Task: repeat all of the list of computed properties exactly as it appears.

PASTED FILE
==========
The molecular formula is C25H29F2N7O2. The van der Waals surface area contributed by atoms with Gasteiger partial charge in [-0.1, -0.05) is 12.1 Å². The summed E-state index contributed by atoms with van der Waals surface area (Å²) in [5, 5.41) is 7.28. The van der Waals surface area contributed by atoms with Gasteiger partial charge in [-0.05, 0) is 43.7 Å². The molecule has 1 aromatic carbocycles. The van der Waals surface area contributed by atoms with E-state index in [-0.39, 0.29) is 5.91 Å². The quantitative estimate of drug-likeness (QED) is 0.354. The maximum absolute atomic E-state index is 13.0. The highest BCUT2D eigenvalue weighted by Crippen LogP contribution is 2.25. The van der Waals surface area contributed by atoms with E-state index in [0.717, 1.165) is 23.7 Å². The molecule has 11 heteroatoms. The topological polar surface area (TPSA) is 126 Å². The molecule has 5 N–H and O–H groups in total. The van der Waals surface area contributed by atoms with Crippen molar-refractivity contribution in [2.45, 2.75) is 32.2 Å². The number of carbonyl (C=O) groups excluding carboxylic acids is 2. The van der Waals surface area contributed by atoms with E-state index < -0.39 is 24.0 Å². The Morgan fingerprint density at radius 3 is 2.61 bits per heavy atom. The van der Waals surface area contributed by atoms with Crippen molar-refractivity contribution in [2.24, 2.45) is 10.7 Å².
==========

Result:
The molecular formula is C25H29F2N7O2. The van der Waals surface area contributed by atoms with Gasteiger partial charge in [-0.1, -0.05) is 12.1 Å². The summed E-state index contributed by atoms with van der Waals surface area (Å²) in [5, 5.41) is 7.28. The van der Waals surface area contributed by atoms with Gasteiger partial charge in [-0.05, 0) is 43.7 Å². The molecule has 1 aromatic carbocycles. The van der Waals surface area contributed by atoms with E-state index in [-0.39, 0.29) is 5.91 Å². The quantitative estimate of drug-likeness (QED) is 0.354. The maximum absolute atomic E-state index is 13.0. The highest BCUT2D eigenvalue weighted by Crippen LogP contribution is 2.25. The van der Waals surface area contributed by atoms with E-state index in [0.717, 1.165) is 23.7 Å². The molecule has 11 heteroatoms. The topological polar surface area (TPSA) is 126 Å². The molecule has 5 N–H and O–H groups in total. The van der Waals surface area contributed by atoms with Crippen molar-refractivity contribution in [2.45, 2.75) is 32.2 Å². The number of carbonyl (C=O) groups excluding carboxylic acids is 2. The van der Waals surface area contributed by atoms with E-state index < -0.39 is 24.0 Å². The Morgan fingerprint density at radius 3 is 2.61 bits per heavy atom. The van der Waals surface area contributed by atoms with Crippen molar-refractivity contribution in [2.24, 2.45) is 10.7 Å².